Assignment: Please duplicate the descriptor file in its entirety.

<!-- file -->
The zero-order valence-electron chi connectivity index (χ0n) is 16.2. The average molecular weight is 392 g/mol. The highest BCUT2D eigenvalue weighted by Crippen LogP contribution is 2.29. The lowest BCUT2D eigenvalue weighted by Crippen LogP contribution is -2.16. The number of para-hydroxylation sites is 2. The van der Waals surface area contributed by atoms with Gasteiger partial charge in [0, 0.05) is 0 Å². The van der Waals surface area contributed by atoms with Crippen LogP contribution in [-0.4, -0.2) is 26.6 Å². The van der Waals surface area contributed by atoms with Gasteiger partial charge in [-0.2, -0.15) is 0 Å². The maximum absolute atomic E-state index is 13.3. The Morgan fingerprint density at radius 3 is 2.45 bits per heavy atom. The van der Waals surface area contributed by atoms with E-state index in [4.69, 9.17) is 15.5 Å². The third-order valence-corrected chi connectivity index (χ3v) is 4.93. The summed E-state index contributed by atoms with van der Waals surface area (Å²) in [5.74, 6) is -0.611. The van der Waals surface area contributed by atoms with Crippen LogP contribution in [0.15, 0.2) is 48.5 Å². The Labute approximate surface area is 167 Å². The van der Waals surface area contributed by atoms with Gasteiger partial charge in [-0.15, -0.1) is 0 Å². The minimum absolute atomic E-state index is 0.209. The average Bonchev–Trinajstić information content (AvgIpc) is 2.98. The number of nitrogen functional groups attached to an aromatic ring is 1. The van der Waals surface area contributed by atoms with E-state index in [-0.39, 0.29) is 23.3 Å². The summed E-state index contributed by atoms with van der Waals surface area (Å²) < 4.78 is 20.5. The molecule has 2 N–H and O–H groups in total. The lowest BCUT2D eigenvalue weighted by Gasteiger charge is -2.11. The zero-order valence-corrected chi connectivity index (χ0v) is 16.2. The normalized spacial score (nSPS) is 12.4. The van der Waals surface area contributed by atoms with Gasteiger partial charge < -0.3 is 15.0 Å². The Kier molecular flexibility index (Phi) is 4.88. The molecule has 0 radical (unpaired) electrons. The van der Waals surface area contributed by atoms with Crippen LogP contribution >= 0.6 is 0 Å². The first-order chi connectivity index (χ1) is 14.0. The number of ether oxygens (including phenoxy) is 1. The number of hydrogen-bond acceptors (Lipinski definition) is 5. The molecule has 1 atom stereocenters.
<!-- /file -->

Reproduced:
The zero-order valence-electron chi connectivity index (χ0n) is 16.2. The average molecular weight is 392 g/mol. The highest BCUT2D eigenvalue weighted by Crippen LogP contribution is 2.29. The lowest BCUT2D eigenvalue weighted by Crippen LogP contribution is -2.16. The number of para-hydroxylation sites is 2. The van der Waals surface area contributed by atoms with Gasteiger partial charge in [0, 0.05) is 0 Å². The van der Waals surface area contributed by atoms with Crippen LogP contribution in [-0.4, -0.2) is 26.6 Å². The van der Waals surface area contributed by atoms with Gasteiger partial charge in [-0.2, -0.15) is 0 Å². The maximum absolute atomic E-state index is 13.3. The Morgan fingerprint density at radius 3 is 2.45 bits per heavy atom. The van der Waals surface area contributed by atoms with E-state index in [4.69, 9.17) is 15.5 Å². The third-order valence-corrected chi connectivity index (χ3v) is 4.93. The summed E-state index contributed by atoms with van der Waals surface area (Å²) in [5.74, 6) is -0.611. The van der Waals surface area contributed by atoms with Crippen LogP contribution in [0.15, 0.2) is 48.5 Å². The Labute approximate surface area is 167 Å². The van der Waals surface area contributed by atoms with Gasteiger partial charge in [-0.15, -0.1) is 0 Å². The minimum absolute atomic E-state index is 0.209. The average Bonchev–Trinajstić information content (AvgIpc) is 2.98. The number of nitrogen functional groups attached to an aromatic ring is 1. The van der Waals surface area contributed by atoms with E-state index in [-0.39, 0.29) is 23.3 Å². The summed E-state index contributed by atoms with van der Waals surface area (Å²) < 4.78 is 20.5. The molecule has 2 N–H and O–H groups in total. The lowest BCUT2D eigenvalue weighted by Gasteiger charge is -2.11. The zero-order valence-corrected chi connectivity index (χ0v) is 16.2. The normalized spacial score (nSPS) is 12.4. The van der Waals surface area contributed by atoms with Gasteiger partial charge < -0.3 is 15.0 Å². The Kier molecular flexibility index (Phi) is 4.88. The molecule has 0 radical (unpaired) electrons. The van der Waals surface area contributed by atoms with Crippen LogP contribution >= 0.6 is 0 Å². The first-order chi connectivity index (χ1) is 14.0. The number of ether oxygens (including phenoxy) is 1. The number of hydrogen-bond acceptors (Lipinski definition) is 5. The molecule has 1 atom stereocenters.